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Review of the MIPS Instruction Set Architecture. RISC Instruction Set Basics. All operations on data apply to data in registers and typically change the entire register The only operations that affect memory are load and store operations

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Review of the mips instruction set architecture

Review of the MIPSInstruction Set Architecture


Risc instruction set basics
RISC Instruction Set Basics

  • All operations on data apply to data in registers and typically change the entire register

  • The only operations that affect memory are load and store operations

  • The instruction formats are few in number with all instructions typically one size

  • Text uses MIPS64

    • Instructions generally have a D at the start or end of the mnemonic, e.g. DADD is 64 bit ADD


Mips isa
MIPS ISA

  • 32 registers

    • Register 0 always has the value 0

  • Three classes of instructions

    • ALU instructions

      • Register to register or immediate to register

      • Signed or unsigned

      • Floating point or Integer

      • NOT to memory

    • Load/Store instructions

      • Base register added to signed offset to get an effective address

    • Branches and Jumps

      • Branch based on condition bit or comparison between pair of registers


Mips arithmetic
MIPS arithmetic

  • Most instructions have 3 operands

  • Operand order is fixed (destination first)Example:HLL code: A = B + C; MIPS code: DADD $s0, $s1, $s2 ($s0, $s1 and $s2 are associated with variables by compiler)


Mips arithmetic1
MIPS arithmetic

HLL code: A = B + C + D; E = F - A; MIPS code: DADD $t0, $s1, $s2DADD $s0, $t0, $s3DSUB $s4, $s5, $s0Operands must be registers

  • Compiler tries to keep as many variables in registers as possible

  • Some variables can not be allocated

    • large arrays

    • aliased variables (variables accessible through pointers)

    • dynamically allocated variables on the heap or stack

  • Compiler may run out of registers; this is called spilling


Memory layout alignment
Memory layout: Alignment

31

23

15

7

0

0

this word is aligned; the others are not

  • Words are aligned (32 bit in this example)

  • Big-endian or Little-endian depending on the OS

4

8

12

address

16


Instructions load and store
Instructions: load and store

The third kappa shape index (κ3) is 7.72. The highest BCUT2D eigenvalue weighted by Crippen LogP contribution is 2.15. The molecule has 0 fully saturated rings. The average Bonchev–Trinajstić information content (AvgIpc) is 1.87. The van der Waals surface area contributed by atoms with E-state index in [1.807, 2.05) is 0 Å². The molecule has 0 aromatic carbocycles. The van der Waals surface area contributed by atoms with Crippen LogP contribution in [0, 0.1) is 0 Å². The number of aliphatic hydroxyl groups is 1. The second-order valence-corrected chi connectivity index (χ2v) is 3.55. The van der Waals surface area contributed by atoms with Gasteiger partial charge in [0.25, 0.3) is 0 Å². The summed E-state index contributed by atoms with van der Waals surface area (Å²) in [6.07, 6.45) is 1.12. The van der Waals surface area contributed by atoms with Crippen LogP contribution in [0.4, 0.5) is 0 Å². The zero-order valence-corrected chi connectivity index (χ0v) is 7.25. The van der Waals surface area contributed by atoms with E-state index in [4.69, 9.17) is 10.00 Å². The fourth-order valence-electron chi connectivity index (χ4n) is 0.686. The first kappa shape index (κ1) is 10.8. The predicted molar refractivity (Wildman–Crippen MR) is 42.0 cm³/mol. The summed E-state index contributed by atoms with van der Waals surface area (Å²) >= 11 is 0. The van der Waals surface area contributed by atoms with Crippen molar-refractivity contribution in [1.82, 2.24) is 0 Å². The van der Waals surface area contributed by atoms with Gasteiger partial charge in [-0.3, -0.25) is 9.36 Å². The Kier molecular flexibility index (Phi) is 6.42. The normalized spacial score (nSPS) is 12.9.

Example:HLL code: A[3] = h + A[3]; MIPS code: LW $t0, 24($s3)DADD$t0, $s2, $t0SW $t0, 24($s3)

  • 8 bytes per word  offset to 3rd word  24 byte displacement

  • h already in register $s2

  • Store word operation has no destination (reg) operand


Swap example
Swap example

C MIPS32

swap:

MULI $2, $5, 4

ADD $2, $4, $2

LW $15, 0($2)

LW $16, 4($2)

SW $16, 0($2)

SW $15, 4($2)

JR $31

swap(int v[], int k)

{

inttemp;

temp = v[k]

v[k] = v[k+1];

v[k+1] = temp;

}

Explanation:

index k : $5

base address of v: $4

address of v[k] is $4 + 4*$5



Control
Control

  • Decision making instructions

    • alter the control flow,

    • i.e., change the "next" instruction to be executed

  • MIPS unconditional branch

    J Label

  • MIPS conditional branch instructions:BNE $t0, $t1, Label BEQ $t0, $t1, Label

  • Example: if (X==Y)

    A = B + C;BNE $s4, $s5, LabelDADD$s3, $s0, $s1 Label: ....

Assembler calculates offset amount for us


Control flow
Control Flow

  • We have: BEQ, BNE, what about Branch-if-less-than?

  • New instruction:meaning: if $s1 < $s2 then $t0 = 1

    SLT $t0, $s1, $s2 else $t0 = 0

  • Can follow this with BNE $t0, $zero, Label

    to get branch if less than


Mips compiler conventions
MIPS compiler conventions


What s this do 32 bits
What’s this do? 32 bits

LI $3, 4 # load immediate

Foo:

MULI $2, $3, 4

ADD $2, $1, $2

LW $15, 0($2)

ADDI $15, $15, 1

SW $15, 0($2)

ADDI $3, $3, -1

BNE $3, $zero, Foo


Brief look at the 80x86
Brief look at the80x86

  • Textbook appendix has more details

  • Complexity:

    • Instructions from 1 to 17 bytes long

    • one operand must act as both a source and destination

    • one operand can come from memory

    • complex addressing modes e.g., “base or scaled index with 8 or 32 bit displacement”

  • Saving grace:

    • the most frequently used instructions are not too difficult to build

    • compilers avoid the portions of the architecture that are slow

  • Implementation on later processors translates x86 instructions into RISC-like instructions internally, allowing it to adopt many of the RISC innovations


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